Ford, Honda Lead List of Safest Cars

THIRTY-four vehicles have earned the Insurance Institute for Highway Safety's Top Safety Pick award for 2008. The award recognizes vehicles that do the best job of protecting people in front, side, and rear crashes based on ratings in the institute's tests. Winners also have to be equipped with electronic stability control (ESC), which research shows can significantly reduce the risk of crashing.

Compared with last year, automakers have more than doubled the number of vehicles that meet criteria for Top Safety Pick. At the beginning of the 2007 model year, 13 models qualified, but as manufacturers have made changes and introduced new and safer vehicle designs, 10 additional vehicles qualified during the year. Now another 11 vehicles are being added to the list for 2008. Designating winners based on the tests makes it easier for consumers to identify vehicles that afford the best overall protection without sifting through multiple sets of comparative crash test results.

"For 2008, consumers have the widest selection of vehicles they've ever had that afford the best protection in the most common kinds of crashes," said Adrian Lund, institute president. Front and side impacts are the most common kinds of fatal crashes, killing nearly 25,000 of the 31,000 vehicle occupants who died in 2005. Rear-end crashes usually aren't fatal, but they result in a large proportion of the injuries that occur in crashes. About 60 percent of insurance injury claims in 2002 reported minor neck sprains and strains.

All current car and minivan models, small and midsize SUVs, and small and large pickup trucks are eligible to win Top Safety Pick. Eight vehicles from Ford and its subsidiary, Volvo, make the list of winners for 2008. Seven winners are from Honda and its subsidiary, Acura.

Winners have features that help avoid crashes, the institute stated. The institute added a crash prevention criterion last year to earn Top Safety Pick. Winning vehicles have to be equipped with ESC, which can help drivers avoid crashes altogether. ESC is a control system comprised of sensors and a microcomputer that continuously monitors how well a vehicle responds to a driver's steering input and selectively applies the vehicle brakes and modulates engine power to keep the vehicle traveling along the path indicated by the steering wheel position. This technology helps prevent sideways skidding and loss of control that can lead to rollovers, institute officials said. ESC can help drivers maintain control during emergency maneuvers when their vehicles otherwise might spin out.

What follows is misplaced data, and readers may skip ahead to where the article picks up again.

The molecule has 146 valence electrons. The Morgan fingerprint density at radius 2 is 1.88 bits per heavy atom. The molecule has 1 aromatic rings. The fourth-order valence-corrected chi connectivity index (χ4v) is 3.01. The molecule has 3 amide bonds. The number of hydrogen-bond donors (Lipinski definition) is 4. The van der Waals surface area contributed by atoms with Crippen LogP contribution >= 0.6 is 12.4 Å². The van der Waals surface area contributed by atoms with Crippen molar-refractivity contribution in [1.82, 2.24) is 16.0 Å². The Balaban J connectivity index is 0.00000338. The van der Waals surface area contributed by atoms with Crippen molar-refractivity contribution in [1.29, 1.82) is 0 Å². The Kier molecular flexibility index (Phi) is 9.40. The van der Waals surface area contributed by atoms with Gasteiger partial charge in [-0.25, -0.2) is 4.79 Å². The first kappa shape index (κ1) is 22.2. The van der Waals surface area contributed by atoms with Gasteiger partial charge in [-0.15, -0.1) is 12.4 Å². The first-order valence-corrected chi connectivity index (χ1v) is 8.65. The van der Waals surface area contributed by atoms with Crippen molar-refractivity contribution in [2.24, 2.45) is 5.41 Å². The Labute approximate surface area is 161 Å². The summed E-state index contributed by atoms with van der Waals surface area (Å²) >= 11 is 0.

"Vehicles should be designed to provide good occupant protection when crashes occur, but now with ESC we have the possibility of preventing many crashes altogether," Lund said. "If all vehicles were equipped with ESC, as many as 10,000 fatal crashes could be avoided each year." Institute research indicates that ESC reduces the risk of fatal single-vehicle crashes by 56 percent and fatal multiple-vehicle crashes by 32 percent. Many single-vehicle crashes involve rolling over, and ESC reduces the risk of fatal single-vehicle rollovers by 80 percent (SUVs) and 77 percent (cars).

For the first time, pickups are eligible for the safety list. Pickup trucks haven't been eligible to win Top Safety Pick until now because the institute hadn't begun side testing them. The Toyota Tundra is first to qualify. Pickups aren't as likely as cars or SUVs to have side airbags or ESC, and Toyota has made these features standard in the Tundra.

"Pickups are among the top selling vehicles in the United States," Lund said. "They're also more likely than in the past to be used as family vehicles, so equipping them with the latest safety features is important."

Protection in rear impacts improves: Crash tests have driven major improvements in the designs of all kinds and sizes of passenger vehicles. The institute began frontal crash tests for consumer information in 1995. Side tests were added in 2003 and rear tests in 2004. Most vehicles now earn good ratings in the frontal test, but significant differences still are apparent in vehicle performance in side and rear tests.

Some manufacturers have been working to improve the ratings of their vehicles in the rear test. For example, the seat/head restraints in the Honda Accord, Element, and Odyssey as well as the BMW X3 and X5 are rated good compared with previous designs that were rated marginal or poor. Audi improved the design of seat/head restraints in the A3 from acceptable to good. Another 23 vehicles would have won 2008 awards if they had good seat/head restraint designs, the institute stated.

Each year, the institute offers to test Top Safety Pick candidates early in the model year. The policy is for manufacturers to reimburse the institute for the cost of vehicles if the tests aren't part of the group's regular schedule. Top Safety Pick is presented by vehicle size because size and weight are closely related, and both influence how well occupants will be protected in serious crashes. Larger, heavier vehicles generally afford better protection in crashes than smaller, lighter ones.

For additional information on the Top Safety Picks, visit www.iihs.org.

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